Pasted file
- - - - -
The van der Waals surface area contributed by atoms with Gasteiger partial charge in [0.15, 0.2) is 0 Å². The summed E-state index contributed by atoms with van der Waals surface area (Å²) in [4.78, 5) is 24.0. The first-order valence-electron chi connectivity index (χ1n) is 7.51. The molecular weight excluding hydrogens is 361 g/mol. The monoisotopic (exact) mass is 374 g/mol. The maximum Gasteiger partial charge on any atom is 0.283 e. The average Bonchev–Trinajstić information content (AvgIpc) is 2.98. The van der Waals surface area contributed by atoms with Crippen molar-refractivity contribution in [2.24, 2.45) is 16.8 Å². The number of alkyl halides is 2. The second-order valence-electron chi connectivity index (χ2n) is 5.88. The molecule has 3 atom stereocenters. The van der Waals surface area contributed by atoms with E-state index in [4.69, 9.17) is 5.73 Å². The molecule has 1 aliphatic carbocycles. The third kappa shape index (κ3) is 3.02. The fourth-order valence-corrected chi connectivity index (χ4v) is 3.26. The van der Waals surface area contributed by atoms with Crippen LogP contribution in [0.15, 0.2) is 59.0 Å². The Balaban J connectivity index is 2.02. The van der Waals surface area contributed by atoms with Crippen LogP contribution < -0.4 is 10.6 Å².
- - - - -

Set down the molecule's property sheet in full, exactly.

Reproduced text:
The van der Waals surface area contributed by atoms with Gasteiger partial charge in [0.15, 0.2) is 0 Å². The summed E-state index contributed by atoms with van der Waals surface area (Å²) in [4.78, 5) is 24.0. The first-order valence-electron chi connectivity index (χ1n) is 7.51. The molecular weight excluding hydrogens is 361 g/mol. The monoisotopic (exact) mass is 374 g/mol. The maximum Gasteiger partial charge on any atom is 0.283 e. The average Bonchev–Trinajstić information content (AvgIpc) is 2.98. The van der Waals surface area contributed by atoms with Crippen molar-refractivity contribution in [2.24, 2.45) is 16.8 Å². The number of alkyl halides is 2. The second-order valence-electron chi connectivity index (χ2n) is 5.88. The molecule has 3 atom stereocenters. The van der Waals surface area contributed by atoms with E-state index in [4.69, 9.17) is 5.73 Å². The molecule has 1 aliphatic carbocycles. The third kappa shape index (κ3) is 3.02. The fourth-order valence-corrected chi connectivity index (χ4v) is 3.26. The van der Waals surface area contributed by atoms with Crippen LogP contribution in [0.15, 0.2) is 59.0 Å². The Balaban J connectivity index is 2.02. The van der Waals surface area contributed by atoms with Crippen LogP contribution < -0.4 is 10.6 Å².